Gov. Ned Lamont has extended Connecticut’s state of emergency due to the COVID-19 pandemic until April 20.
On Monday, Lamont said he planned to ask Connecticut lawmakers to extend his public health emergency powers, noting that the state is beginning to see more cases of a highly infectious COVID-19 variant.
The Democrat’s special executive authority, originally granted by leaders of the General Assembly last year to help speed up the state’s response to the coronavirus pandemic, was already extended once and was set to expire on Feb. 9.
“We think by April 20, we’re going to have a really good handle on where we stand in terms of vaccinations, where we stand on the supply of vaccinations, where we stand on bending the curve, where we stand compared to that super contagious variant of the germ that’s out there hitting us every day right now,” Lamont said Monday.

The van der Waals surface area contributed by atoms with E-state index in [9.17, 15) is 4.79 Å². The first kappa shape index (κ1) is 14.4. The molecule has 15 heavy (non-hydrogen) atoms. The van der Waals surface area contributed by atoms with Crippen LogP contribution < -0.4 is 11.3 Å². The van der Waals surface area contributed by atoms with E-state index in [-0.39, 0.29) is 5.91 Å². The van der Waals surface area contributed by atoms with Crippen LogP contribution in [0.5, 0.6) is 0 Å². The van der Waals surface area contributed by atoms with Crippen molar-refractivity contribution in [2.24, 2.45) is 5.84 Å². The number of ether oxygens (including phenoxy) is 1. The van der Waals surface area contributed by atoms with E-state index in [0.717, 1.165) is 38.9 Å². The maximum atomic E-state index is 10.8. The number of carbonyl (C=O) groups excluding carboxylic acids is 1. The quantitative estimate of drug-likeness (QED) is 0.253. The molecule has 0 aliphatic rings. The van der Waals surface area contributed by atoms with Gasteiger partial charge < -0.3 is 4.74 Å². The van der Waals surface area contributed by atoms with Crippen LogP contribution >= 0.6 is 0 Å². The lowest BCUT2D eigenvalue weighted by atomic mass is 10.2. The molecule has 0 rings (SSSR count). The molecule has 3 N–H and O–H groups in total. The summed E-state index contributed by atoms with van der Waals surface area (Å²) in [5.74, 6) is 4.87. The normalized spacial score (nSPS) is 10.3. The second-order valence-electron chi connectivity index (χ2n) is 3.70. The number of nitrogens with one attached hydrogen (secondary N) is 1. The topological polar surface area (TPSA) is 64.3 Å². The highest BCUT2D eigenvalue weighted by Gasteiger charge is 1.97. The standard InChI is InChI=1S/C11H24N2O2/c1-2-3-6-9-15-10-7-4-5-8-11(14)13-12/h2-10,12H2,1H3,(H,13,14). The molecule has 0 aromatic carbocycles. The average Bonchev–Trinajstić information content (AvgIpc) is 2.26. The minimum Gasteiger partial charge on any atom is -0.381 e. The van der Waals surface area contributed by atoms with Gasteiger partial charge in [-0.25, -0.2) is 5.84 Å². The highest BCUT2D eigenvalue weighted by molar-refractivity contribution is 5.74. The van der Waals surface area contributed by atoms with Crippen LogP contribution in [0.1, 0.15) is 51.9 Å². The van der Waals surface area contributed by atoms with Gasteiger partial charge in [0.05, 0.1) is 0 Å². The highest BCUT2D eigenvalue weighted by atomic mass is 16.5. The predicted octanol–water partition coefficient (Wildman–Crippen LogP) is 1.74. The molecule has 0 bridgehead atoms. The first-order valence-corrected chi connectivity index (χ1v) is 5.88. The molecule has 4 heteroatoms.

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In a statement on Tuesday, Lamont said that while the recent development of several vaccines provides great hope that the pandemic will soon be under control, the virus continues to rapidly spread and emergency measures are still needed to help mitigate its impact.
“The people of Connecticut are to be commended for their actions to prevent the further spread of this virus, and I truly believe that the steps they’ve taken have made an impact,” Lamont said in a statement. “That said, the virus is not going to suddenly end on February 9, and to eliminate all of these preventative measures on that day would be irresponsible and in many cases life threatening. Our administration remains committed to working in collaboration with the legislature on these emergency orders as we’ve done throughout this pandemic so that we can provide the best protocols needed to protect the residents of our state.”
Lamont previously said that if lawmakers have issues with any of the dozens of executive orders he has signed, they can always pass legislation that addresses them “on a one-off basis.”